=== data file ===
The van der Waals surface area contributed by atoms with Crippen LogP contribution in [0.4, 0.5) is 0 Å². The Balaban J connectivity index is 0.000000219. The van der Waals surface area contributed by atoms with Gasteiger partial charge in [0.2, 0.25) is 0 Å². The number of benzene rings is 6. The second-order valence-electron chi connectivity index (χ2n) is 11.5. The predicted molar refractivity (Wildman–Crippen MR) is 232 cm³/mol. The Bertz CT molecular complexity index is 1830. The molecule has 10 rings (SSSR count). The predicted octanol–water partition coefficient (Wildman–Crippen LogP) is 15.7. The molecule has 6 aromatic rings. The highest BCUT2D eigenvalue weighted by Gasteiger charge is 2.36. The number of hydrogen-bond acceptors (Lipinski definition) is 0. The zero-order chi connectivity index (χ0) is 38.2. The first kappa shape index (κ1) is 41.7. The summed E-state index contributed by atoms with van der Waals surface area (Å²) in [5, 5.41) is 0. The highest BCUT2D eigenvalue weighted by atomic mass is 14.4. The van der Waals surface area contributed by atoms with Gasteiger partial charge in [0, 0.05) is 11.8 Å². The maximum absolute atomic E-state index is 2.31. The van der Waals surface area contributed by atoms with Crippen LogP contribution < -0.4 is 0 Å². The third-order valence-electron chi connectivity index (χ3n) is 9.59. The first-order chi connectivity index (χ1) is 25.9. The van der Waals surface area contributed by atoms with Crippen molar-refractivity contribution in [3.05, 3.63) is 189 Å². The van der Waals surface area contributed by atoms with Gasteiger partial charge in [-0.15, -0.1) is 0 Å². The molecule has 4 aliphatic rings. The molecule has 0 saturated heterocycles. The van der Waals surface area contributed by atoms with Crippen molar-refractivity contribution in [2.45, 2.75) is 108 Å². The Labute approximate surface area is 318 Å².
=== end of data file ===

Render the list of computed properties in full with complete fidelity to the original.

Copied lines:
The van der Waals surface area contributed by atoms with Crippen LogP contribution in [0.4, 0.5) is 0 Å². The Balaban J connectivity index is 0.000000219. The van der Waals surface area contributed by atoms with Gasteiger partial charge in [0.2, 0.25) is 0 Å². The number of benzene rings is 6. The second-order valence-electron chi connectivity index (χ2n) is 11.5. The predicted molar refractivity (Wildman–Crippen MR) is 232 cm³/mol. The Bertz CT molecular complexity index is 1830. The molecule has 10 rings (SSSR count). The predicted octanol–water partition coefficient (Wildman–Crippen LogP) is 15.7. The molecule has 6 aromatic rings. The highest BCUT2D eigenvalue weighted by Gasteiger charge is 2.36. The number of hydrogen-bond acceptors (Lipinski definition) is 0. The zero-order chi connectivity index (χ0) is 38.2. The first kappa shape index (κ1) is 41.7. The summed E-state index contributed by atoms with van der Waals surface area (Å²) in [5, 5.41) is 0. The highest BCUT2D eigenvalue weighted by atomic mass is 14.4. The van der Waals surface area contributed by atoms with Gasteiger partial charge in [0, 0.05) is 11.8 Å². The maximum absolute atomic E-state index is 2.31. The van der Waals surface area contributed by atoms with Crippen LogP contribution < -0.4 is 0 Å². The third-order valence-electron chi connectivity index (χ3n) is 9.59. The first-order chi connectivity index (χ1) is 25.9. The van der Waals surface area contributed by atoms with Crippen molar-refractivity contribution in [3.05, 3.63) is 189 Å². The van der Waals surface area contributed by atoms with Gasteiger partial charge in [-0.15, -0.1) is 0 Å². The molecule has 4 aliphatic rings. The molecule has 0 saturated heterocycles. The van der Waals surface area contributed by atoms with Crippen molar-refractivity contribution in [2.45, 2.75) is 108 Å². The Labute approximate surface area is 318 Å².